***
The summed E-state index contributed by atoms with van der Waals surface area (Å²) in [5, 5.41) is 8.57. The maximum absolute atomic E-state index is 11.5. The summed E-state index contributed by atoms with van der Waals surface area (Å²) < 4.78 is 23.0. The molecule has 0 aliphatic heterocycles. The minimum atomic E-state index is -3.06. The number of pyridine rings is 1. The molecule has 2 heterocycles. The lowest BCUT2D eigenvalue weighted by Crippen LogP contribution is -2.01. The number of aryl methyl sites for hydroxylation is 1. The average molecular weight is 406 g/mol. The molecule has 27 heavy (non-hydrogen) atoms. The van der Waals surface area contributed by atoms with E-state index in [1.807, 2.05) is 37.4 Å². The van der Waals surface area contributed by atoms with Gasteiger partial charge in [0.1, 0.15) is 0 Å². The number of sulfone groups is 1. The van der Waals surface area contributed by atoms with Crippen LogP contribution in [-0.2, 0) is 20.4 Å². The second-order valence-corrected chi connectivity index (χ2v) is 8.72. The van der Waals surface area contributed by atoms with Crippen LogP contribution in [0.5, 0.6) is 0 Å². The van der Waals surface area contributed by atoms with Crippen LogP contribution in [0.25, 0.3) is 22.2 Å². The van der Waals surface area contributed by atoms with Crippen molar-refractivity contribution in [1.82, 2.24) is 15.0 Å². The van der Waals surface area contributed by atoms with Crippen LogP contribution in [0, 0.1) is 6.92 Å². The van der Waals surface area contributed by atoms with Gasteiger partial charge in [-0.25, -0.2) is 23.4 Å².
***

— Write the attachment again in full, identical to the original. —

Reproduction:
The summed E-state index contributed by atoms with van der Waals surface area (Å²) in [5, 5.41) is 8.57. The maximum absolute atomic E-state index is 11.5. The summed E-state index contributed by atoms with van der Waals surface area (Å²) < 4.78 is 23.0. The molecule has 0 aliphatic heterocycles. The minimum atomic E-state index is -3.06. The number of pyridine rings is 1. The molecule has 2 heterocycles. The lowest BCUT2D eigenvalue weighted by Crippen LogP contribution is -2.01. The number of aryl methyl sites for hydroxylation is 1. The average molecular weight is 406 g/mol. The molecule has 27 heavy (non-hydrogen) atoms. The van der Waals surface area contributed by atoms with E-state index in [1.807, 2.05) is 37.4 Å². The van der Waals surface area contributed by atoms with Gasteiger partial charge in [0.1, 0.15) is 0 Å². The number of sulfone groups is 1. The van der Waals surface area contributed by atoms with Crippen LogP contribution in [-0.2, 0) is 20.4 Å². The second-order valence-corrected chi connectivity index (χ2v) is 8.72. The van der Waals surface area contributed by atoms with Crippen LogP contribution in [0.5, 0.6) is 0 Å². The van der Waals surface area contributed by atoms with Crippen LogP contribution in [0.25, 0.3) is 22.2 Å². The van der Waals surface area contributed by atoms with Crippen molar-refractivity contribution in [1.82, 2.24) is 15.0 Å². The van der Waals surface area contributed by atoms with Crippen LogP contribution in [0, 0.1) is 6.92 Å². The van der Waals surface area contributed by atoms with Gasteiger partial charge in [-0.25, -0.2) is 23.4 Å².